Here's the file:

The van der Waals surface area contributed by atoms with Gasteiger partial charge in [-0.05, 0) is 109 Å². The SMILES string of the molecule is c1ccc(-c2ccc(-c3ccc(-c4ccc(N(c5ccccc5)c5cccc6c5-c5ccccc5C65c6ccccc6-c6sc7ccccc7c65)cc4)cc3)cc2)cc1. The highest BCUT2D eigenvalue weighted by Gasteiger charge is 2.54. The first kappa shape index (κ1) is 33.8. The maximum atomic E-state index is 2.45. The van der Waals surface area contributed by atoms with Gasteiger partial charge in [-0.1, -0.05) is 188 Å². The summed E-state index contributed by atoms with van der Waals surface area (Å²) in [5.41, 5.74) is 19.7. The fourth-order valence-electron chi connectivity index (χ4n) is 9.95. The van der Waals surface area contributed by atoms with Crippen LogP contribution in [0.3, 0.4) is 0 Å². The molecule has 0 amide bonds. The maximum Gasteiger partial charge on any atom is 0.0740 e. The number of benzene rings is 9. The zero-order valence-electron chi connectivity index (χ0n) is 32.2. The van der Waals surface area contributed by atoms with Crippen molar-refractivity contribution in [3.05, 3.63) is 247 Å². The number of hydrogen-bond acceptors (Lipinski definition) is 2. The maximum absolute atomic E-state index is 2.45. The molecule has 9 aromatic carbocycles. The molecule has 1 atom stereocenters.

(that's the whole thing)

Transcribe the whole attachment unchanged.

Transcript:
The van der Waals surface area contributed by atoms with Gasteiger partial charge in [-0.05, 0) is 109 Å². The SMILES string of the molecule is c1ccc(-c2ccc(-c3ccc(-c4ccc(N(c5ccccc5)c5cccc6c5-c5ccccc5C65c6ccccc6-c6sc7ccccc7c65)cc4)cc3)cc2)cc1. The highest BCUT2D eigenvalue weighted by Gasteiger charge is 2.54. The first kappa shape index (κ1) is 33.8. The maximum atomic E-state index is 2.45. The van der Waals surface area contributed by atoms with Gasteiger partial charge in [-0.1, -0.05) is 188 Å². The summed E-state index contributed by atoms with van der Waals surface area (Å²) in [5.41, 5.74) is 19.7. The fourth-order valence-electron chi connectivity index (χ4n) is 9.95. The van der Waals surface area contributed by atoms with Crippen LogP contribution in [0.3, 0.4) is 0 Å². The molecule has 0 amide bonds. The maximum Gasteiger partial charge on any atom is 0.0740 e. The number of benzene rings is 9. The zero-order valence-electron chi connectivity index (χ0n) is 32.2. The van der Waals surface area contributed by atoms with Crippen molar-refractivity contribution in [3.05, 3.63) is 247 Å². The number of hydrogen-bond acceptors (Lipinski definition) is 2. The maximum absolute atomic E-state index is 2.45. The molecule has 9 aromatic carbocycles. The molecule has 1 atom stereocenters.